Cinema/TV, Film Notes

Film review – Stray Dogs

My notes on Stray Dogs, out in the US on July 27.

This is an indie character drama – about the complicated relationship between contrasting brothers – that also has a mystic element and a suspense angle.  When his beloved dog, who was rescued from a specific spot in the woods, is put-down, ‘indie video game developer’ Jeff (Skyler Pinkerton) prevails on his semi-estranged brother Travis (Tad Davies) to hike with him over a snowy mountain to that site where he intends to bury the pooch … whom he keeps saying was there for him when his family weren’t, though Travis – a divorced Dad who gives up a weekend with his kids for this quest – simmers in a way that suggests Travis has in the past been as demanding, difficult and wrong-headed as he seems to be now.

On the trail, they run into Angus (Adam Gascho, also co-writer/director), a guitar-toting, nose-ringed modern-day hobo who too quickly lies to a ranger (April Martucci) that he’s a neighbour of the brothers.  Jeff impulsively backs up the lie, opening a wound with his brother – who has a literal wound, a limp caused by a ‘shot boot’, from this wrong-time-of-year trek – that festers as the trio play two-in/one-out games along the trail, between all-out arguments and moments of fireside bonding.  The ranger has found a dead camper and naturally suspicion falls on the drifter – who has lost a G from his personalised jacket, which now reads ‘ANUS’ – even as things get a bit more introspective for the brothers, who start to question their own rigidities.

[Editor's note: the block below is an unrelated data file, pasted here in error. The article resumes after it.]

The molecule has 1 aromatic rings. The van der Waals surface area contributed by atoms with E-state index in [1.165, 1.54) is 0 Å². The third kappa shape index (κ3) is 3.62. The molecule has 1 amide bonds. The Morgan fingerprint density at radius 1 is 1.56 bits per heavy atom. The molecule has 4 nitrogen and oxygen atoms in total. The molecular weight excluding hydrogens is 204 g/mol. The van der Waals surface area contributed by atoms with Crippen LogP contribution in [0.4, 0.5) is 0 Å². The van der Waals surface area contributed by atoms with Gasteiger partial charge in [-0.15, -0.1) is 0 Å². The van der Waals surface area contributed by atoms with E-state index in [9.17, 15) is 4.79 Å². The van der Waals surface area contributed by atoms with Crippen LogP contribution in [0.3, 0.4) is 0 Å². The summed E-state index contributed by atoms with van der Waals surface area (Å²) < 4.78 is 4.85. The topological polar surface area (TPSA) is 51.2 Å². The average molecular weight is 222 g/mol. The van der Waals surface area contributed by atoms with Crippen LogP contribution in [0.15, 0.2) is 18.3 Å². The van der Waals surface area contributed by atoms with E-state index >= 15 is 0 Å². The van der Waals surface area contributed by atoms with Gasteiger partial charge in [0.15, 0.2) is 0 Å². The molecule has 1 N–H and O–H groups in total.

Is the stranger a manupulative psychopath?  Or does something else go on in these woods, connected to the recurrent appearance of lost, masterless dogs in need of adoption.  The three main performances are excellent and Gascho gets a lot of pictorial value out of the wintery woods/mountain, though the film is occasionally torn between the impulses to make a lean, taut wilderness thriller and a talky, play-like scratching of the scabs of family wounds.  Very much worth a look.  Co-written by David Cepero.


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